Volume 14 Number 2
  • E-ISSN: 1365-2478



The screening effect of thin, relatively shallow high‐velocity layers often presents considerable problems in seismic exploration. Such layers prevent the greater part of the seismic energy from travelling to greater depths and introduce additional refraction arrivals, confusing the seismogram still further.

In order to investigate both the screening and refractive properties of high‐velocity layers, scale‐model experiments have been made over a wide range of layer‐thickness/ wavelength ratios (0.05 < < 2) for suitably chosen material contrasts. The results may be summarised as follows.

Refraction arrivals from thin layers in the field may be recognised by their relatively rapid amplitude decay. Furthermore, the “echeloning”‐effect observed for refraction first arrivals may be due to the presence of a (thin) layered structure. Since the apparent refraction velocity varies with when < 1, differences between vertical well‐log velocities and velocities observed along the surface may be expected, making time/depth conversion using surface velocity data inaccurate.

Transmission of elastic energy may be expected, if anywhere, only near the shotpoint, at small geophone offset, and for relatively thin screens ( < 0.1). The transmitted signal shape is then independent of the layer thickness. This transmitted energy may be registered either in a reflection set‐up with geophones near the shotpoint, or in long‐distance refraction work.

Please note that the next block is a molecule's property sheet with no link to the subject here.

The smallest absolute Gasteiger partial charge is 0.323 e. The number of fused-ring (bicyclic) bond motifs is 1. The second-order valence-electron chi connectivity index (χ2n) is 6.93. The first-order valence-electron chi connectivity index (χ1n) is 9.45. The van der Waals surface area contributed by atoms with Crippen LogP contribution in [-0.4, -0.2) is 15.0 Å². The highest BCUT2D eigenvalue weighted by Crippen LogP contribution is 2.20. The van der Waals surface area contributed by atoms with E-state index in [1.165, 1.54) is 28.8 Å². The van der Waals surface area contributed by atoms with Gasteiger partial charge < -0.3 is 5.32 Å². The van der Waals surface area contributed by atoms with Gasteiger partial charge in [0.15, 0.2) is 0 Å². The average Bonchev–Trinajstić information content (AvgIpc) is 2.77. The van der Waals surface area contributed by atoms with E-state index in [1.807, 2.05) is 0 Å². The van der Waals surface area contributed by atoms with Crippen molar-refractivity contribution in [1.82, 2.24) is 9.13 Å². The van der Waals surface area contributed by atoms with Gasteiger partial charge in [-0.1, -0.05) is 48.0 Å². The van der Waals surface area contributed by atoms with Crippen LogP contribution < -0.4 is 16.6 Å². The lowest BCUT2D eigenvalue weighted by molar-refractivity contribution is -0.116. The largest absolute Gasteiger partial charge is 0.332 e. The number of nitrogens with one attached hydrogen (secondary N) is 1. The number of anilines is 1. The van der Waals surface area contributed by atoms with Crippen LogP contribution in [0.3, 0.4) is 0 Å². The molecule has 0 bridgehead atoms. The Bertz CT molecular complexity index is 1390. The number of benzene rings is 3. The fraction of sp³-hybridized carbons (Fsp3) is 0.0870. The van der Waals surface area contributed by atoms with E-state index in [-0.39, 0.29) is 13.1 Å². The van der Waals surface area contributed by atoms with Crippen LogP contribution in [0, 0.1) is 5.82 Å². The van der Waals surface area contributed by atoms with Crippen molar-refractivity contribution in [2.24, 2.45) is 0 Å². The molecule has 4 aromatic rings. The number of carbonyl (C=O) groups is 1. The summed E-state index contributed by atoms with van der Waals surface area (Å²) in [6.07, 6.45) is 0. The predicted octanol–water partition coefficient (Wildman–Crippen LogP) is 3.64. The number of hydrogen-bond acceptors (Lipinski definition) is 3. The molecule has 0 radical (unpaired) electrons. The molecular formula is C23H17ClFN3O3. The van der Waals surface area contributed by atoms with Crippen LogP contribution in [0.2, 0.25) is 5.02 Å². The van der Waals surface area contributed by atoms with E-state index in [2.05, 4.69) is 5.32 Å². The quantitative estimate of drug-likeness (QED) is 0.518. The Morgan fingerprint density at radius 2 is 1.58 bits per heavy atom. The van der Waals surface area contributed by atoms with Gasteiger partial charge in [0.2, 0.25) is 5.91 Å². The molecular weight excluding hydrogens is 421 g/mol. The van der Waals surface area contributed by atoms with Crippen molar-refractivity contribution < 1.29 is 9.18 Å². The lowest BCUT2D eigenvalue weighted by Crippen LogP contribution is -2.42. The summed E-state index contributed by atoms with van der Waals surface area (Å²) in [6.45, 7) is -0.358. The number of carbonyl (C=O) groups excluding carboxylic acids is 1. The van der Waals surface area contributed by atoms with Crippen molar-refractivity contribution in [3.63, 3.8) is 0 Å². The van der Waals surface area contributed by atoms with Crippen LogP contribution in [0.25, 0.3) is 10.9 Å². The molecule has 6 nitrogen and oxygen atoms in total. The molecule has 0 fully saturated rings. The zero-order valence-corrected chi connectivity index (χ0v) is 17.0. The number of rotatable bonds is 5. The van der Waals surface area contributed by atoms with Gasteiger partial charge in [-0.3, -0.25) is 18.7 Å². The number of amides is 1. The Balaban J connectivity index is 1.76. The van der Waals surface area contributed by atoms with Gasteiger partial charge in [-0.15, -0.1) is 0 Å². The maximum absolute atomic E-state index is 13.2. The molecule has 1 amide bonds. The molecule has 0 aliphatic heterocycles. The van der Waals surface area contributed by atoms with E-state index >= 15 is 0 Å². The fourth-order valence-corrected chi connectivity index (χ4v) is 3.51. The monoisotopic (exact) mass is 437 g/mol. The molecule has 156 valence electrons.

Three possibilities are offered for overcoming the screening effect of thin high‐velocity layers: Use longer‐wavelength signals

Apply short‐spread reflection shooting

Apply long‐distance refraction shooting

The experimental results obtained in scale‐model arrangements of such set‐ups confirm the potentialities of these methods.


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  • Article Type: Research Article
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